- Reddit theory says fans are wrong about who won ‘Game of Thrones’ Tuesday 6:52 PM
- Elon Musk hires ‘absolute unit’ sheep meme creator to be Tesla’s social media manager Tuesday 6:12 PM
- Jason Momoa stands by his Khaleesi after the ‘Game of Thrones’ finale Tuesday 4:05 PM
- Airbnb, 23andMe partner for creepy heritage travel recommendations Tuesday 3:26 PM
- Rep. Katie Porter goes viral again for trouncing Ben Carson (updated) Tuesday 3:26 PM
- This deepfake takes Bill Hader’s Schwarzenegger impression to the next level Tuesday 2:58 PM
- Wanda Sykes rails against Trump and offers much-needed perspective in ‘Not Normal’ Tuesday 2:41 PM
- Man arrested after allegedly threatening to shoot YouTube employees Tuesday 2:13 PM
- Some House Dems are backing away from the Save the Internet Act Tuesday 1:40 PM
- Thousands sign petition calling for Danny DeVito to play Wolverine Tuesday 1:02 PM
- Jason Mitchell fired from ‘Desperados’ and ‘The Chi’ after misconduct allegations Tuesday 12:36 PM
- Police raid Black woman’s house after white neighbor complains about loud Malcolm X speeches Tuesday 12:20 PM
- ‘Transfixed’ says it’s a ‘breakthrough’ series, but it still fetishizes trans bodies Tuesday 11:04 AM
- Senator proposes Do Not Track bill to allow consumers to opt out of data gathering Tuesday 10:54 AM
- The Queen of the North likes to Juul Tuesday 10:36 AM
28 years later, Akira is still on the minds of anime fans everywhere.
The trailer, called Akira 28, features iconic images of the post-apocalyptic city of Neo-Tokyo as well as an homage to central character Shotaro Kaneda’s beloved red motorcycle.
Director Brad Kremer and 3D animator Dean Fowler first came up with the idea of a tribute trailer to Akira when they both lived in Tybee Island, Georgia in 2011. On the video’s Vimeo page, Kremer says that they have both moved many times since, but somehow managed to find time to continue to work on the project in drips and drabs.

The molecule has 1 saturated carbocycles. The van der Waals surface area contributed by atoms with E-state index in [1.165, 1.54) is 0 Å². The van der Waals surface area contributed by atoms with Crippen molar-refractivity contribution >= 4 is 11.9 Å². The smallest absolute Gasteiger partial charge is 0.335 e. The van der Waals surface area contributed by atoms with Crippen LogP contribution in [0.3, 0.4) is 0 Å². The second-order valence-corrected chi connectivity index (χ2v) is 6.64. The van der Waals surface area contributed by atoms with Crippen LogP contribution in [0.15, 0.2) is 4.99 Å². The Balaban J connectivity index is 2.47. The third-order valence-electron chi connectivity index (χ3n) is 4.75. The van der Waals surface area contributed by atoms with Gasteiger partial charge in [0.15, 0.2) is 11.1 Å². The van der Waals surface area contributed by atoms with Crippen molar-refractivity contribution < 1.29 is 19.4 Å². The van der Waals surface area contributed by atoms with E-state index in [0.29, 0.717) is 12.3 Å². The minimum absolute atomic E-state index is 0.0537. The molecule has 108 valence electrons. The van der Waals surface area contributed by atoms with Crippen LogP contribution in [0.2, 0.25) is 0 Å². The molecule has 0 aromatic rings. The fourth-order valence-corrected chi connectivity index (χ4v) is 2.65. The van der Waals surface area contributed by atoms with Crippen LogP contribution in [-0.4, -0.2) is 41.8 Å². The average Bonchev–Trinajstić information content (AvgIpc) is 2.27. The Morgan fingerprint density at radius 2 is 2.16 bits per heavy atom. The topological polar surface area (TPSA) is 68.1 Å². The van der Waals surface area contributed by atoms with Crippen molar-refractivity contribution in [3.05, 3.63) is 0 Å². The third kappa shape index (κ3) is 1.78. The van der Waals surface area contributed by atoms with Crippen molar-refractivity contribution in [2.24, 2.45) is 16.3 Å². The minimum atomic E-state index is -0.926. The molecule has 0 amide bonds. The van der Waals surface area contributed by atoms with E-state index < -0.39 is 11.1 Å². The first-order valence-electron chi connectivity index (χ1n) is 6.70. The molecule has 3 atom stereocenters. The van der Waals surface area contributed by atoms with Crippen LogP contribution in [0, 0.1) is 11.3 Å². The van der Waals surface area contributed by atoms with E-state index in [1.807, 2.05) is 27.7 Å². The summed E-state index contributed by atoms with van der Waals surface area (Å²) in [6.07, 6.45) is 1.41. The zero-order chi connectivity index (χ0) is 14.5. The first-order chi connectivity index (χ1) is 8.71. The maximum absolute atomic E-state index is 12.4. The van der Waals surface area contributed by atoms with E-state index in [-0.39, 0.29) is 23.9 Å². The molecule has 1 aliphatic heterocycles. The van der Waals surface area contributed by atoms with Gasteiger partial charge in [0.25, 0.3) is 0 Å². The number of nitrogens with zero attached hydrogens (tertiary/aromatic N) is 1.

“Basically 95 percent of everything you see on the screen I modeled, textured, lit, and animated,” Fowler told the Daily Dot. “I had finished it at one point in 2013 but kinda hated it and started over. I knew it would be great if I could just stick with it and bring it all the way to fruition. Now, I look at it and I’d like to do it again!”
Fowler says that he didn’t fully grasp Akira when he first saw it as a child, but he fell in love with the film’s aesthetic and Kaneda’s impressive red bike. Today, he looks back through the eyes of an animator about why the film captured his interest.
“Akira was something that a lot of us didn’t have access to when it was released,” he mused. “There was no internet, just a little bit of cable TV, so when you saw something like that it was really special because it just wasn’t saturated. I think it meant a lot more (to me) because of that. It’s one of those things like Star Wars, it just has a sweet spot in your heart.”
Fowler also remarked that many people commenting on the video were younger fans unfamiliar with Akira—and those just might be the people ripe to see a remake.
“I think what’s cool about Akira is that it’s clean. There’s such a big passage of time there where no one has done anything to it. I do think that might make a remake interesting,” he said.
Colette Bennett is a writer and editor who specializes in geek culture, beauty products, and Amazon deals. Her work has appeared on CNN, HLN, Engadget, Kotaku, Colourlovers, and Continue Magazine. She's also given talks on working in news for CNN's Leadership Unplugged program. Bennett also runs popular Korean beauty blog Chok Chok Beauty and regularly slathers her face in snail slime.